Select Committee on Innovation, Universities, Science and Skills Sixth Special Report

Appendix: Government response

The ELQ policy is not about saving money: it is a re-distribution not a withdrawal. Our ELQ policy is part of our agenda to unlock talent.

The ELQ policy is a lever to incentivise institutions to do more to recruit more of those without a higher education qualification, whatever their age. At the moment, the number of graduates of all ages and backgrounds we are producing is just not good enough to meet the challenges of the 21st Century. An extra 5.5 million people will need to go through university by 2020 if we are to be even on the edge of the premier league for world-class skills, with at least 40% of the workforce with a first HE qualification. Countries like the USA and Japan have already reached that level and they are not going to stop. The ELQ policy will enable us to support more adults than would otherwise be possible.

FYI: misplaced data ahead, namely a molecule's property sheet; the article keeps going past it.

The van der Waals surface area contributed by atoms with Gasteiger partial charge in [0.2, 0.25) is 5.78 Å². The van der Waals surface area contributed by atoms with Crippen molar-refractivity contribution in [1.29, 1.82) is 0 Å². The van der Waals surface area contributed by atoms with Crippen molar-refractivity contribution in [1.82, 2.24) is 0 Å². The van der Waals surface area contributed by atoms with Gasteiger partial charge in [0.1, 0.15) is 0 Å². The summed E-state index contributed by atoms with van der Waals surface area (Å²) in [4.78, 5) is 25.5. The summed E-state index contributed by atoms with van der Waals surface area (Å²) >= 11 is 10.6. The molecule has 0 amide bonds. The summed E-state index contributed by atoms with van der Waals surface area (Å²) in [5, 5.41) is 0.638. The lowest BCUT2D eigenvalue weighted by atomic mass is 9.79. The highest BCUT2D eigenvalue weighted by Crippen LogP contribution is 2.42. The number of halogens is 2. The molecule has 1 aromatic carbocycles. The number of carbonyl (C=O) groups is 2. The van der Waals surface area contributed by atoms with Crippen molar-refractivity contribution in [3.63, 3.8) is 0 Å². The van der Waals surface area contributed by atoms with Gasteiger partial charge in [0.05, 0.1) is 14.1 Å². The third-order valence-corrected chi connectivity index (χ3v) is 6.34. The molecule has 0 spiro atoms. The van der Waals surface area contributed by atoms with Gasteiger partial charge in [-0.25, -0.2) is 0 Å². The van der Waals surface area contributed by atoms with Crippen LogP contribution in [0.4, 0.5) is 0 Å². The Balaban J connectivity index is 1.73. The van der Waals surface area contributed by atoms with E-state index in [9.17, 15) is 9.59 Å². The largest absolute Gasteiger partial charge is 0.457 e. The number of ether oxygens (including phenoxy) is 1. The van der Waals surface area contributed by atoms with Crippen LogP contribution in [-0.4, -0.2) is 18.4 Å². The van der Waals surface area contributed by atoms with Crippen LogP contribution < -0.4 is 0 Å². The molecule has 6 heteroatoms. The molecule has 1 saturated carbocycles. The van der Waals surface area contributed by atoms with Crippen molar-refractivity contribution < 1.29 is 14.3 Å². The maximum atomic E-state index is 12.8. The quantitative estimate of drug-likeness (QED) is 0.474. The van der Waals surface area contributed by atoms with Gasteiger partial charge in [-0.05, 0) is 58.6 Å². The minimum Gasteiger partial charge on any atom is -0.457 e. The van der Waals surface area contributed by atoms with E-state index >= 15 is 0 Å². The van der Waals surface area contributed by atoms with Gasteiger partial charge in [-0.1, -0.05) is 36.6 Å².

It is also an intrinsically fairer way to spend the resources available to Government to fund the costs of teaching students. We will fund everyone with the ability to benefit from higher education once, but will only fund those studying for an equivalent or lower level qualification to one they already hold when we judge that it is in the national interest to do so. Our ELQ policy is therefore a balanced one with additional protection for subjects which are economically and socially important, and with opportunities for those who wish to retrain through foundation degrees and employer co-funded provision. Over two thirds of the current level of grant for ELQ students will continue to be invested in supporting them in 2010-11. We consulted on questions about its implementation, and made measured changes to our plans as a result.